Get grounded — you first. The best gift we can give everyone around us is the gift of staying grounded. When we are grounded and present with ourselves, we are much more grounded and present with others. We are more pleasant to be around, and when we are more pleasant to be around, miraculously others are easier to be with as well. The quickest way to bring yourself into the present moment is to acknowledge what you’re feeling. Learning to becoming skilled at “checking in” with yourself and then doing something that minimizes stress and maximizes ease will serve you well as a person, parent and partner.
Develop the attitude of gratitude. The quickest way to get more of the goodies you want in your life is by focusing on what’s working, what’s fun, what you are loving and what you are appreciating about your life. Cultivating a daily gratitude practice is a beautiful way to tune yourself toward the sweetness of life.
Dr. Ari Brown, 411 Pediatrics
Make a list (forget about checking it twice … who has time?). Being organized and planning ahead, though, really helps maintain sanity.
Divide and conquer. You can’t micromanage everything, so let others help you if they are willing. And, if your kids are old enough, give them some responsibilities to get things done.
Lower your expectations. You will be pleasantly surprised and not disappointed that you didn’t achieve perfection. Your kids will enjoy you more, and you will enjoy being a parent more. And that is the goal, right?
Family events coming this month
Holiday Family Days at the Blanton Museum. Explore the holidays in Augsburg, Germany, inspired by an exhibit. Make your own Christmas cards and enjoy gallery-inspired games. 11 a.m.-4 p.m. Saturday. $9 adults, $7 seniors, $5 youth ages 13-21. Free children 12 and younger. 200 E. Martin Luther King Jr. Blvd. www.blantonmuseum.org.
Austin’s New Year 2014. Head to Auditorium Shores on Dec. 31 from 5 p.m. to 10:30 p.m. for music and interactive exhibits. The fireworks kick off at 10 p.m. Auditorium Shores, 950 W. Riverside Drive. austintexas.gov/event/austins-new-year-2014.
Free First Sundays at the Bullock Texas State History Museum. It’s free to get in noon to 6 p.m. Jan. 5, plus there are activities from noon to 3 p.m. A TEXplorations family story time will be at 2 p.m. Don’t miss the “Extreme Mammals” exhibit while you’re there. This month, don’t miss the Extreme Family Fest, noon to 3 p.m. Jan. 18. You’ll explore Texas mammals with touchable items, real mammals and art exhibits. Bullock Texas State History Museum, 1800 N. Congress Ave. 512-936-4649, thestoryoftexas.com.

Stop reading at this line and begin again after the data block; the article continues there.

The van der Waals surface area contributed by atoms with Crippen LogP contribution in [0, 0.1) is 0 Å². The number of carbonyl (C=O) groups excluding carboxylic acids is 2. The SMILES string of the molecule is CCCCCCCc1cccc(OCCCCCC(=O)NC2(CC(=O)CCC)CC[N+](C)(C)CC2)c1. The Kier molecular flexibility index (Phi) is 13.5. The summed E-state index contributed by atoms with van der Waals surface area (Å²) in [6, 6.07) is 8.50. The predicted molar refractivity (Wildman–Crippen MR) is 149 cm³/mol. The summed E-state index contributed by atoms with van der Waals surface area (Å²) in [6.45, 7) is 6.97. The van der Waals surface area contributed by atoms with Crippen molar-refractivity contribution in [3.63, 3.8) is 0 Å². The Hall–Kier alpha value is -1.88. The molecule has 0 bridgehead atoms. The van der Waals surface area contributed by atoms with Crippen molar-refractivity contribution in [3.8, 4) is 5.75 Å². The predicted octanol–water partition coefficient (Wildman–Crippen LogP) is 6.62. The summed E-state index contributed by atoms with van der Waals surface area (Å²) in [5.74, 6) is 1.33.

Leer Y Crear: Family Story time. Come hear “Grandma’s Chocolate (El Chocolate de Abuelita)” by Mara Price at Emma S. Barrientos Mexican American Cultural Center. 10:30 a.m. Jan. 11. Free. 600 River St. austintexas.gov/department/emma-s-barrientos-mexican-american-cultural-center.
Ben Hur Shrine Circus. Cedar Park Center becomes the big top Jan. 17-20. $9-$35. 2100 Avenue of the Stars, Cedar Park. www.cedarparkcenter.com.
Harlem Globetrotters. The famous dribblers are back at the Erwin Center Jan. 23-24. The show starts at 7 p.m. both nights. $20-$123. 1701 Red River St. uterwincenter.com.
Architects of Air. Think of it as a giant bouncy castle you can walk through with interactive lights. Jan. 24-Feb. 2. Prices of tickets have not been announced yet, but last year they were $10. The Long Center for the Performing Arts, 701 Riverside Drive. 512-474-5664, thelongcenter.org.
Sprites. Pollyanna Theatre Co. and Ballet Austin tell the story of the new girl in the neighborhood, Wren, who encounters the local bully, Marlie, in this dance drama. 7 p.m. Jan. 24, 11 a.m. and 2 p.m. Jan. 25 and 2 p.m. and 4 p.m. Jan. 26. $11 adults, $10 seniors and children 12 and older, $9 children 11 and younger. The Long Center, 701 Riverside Drive. 512-474-5664, thelongcenter.org.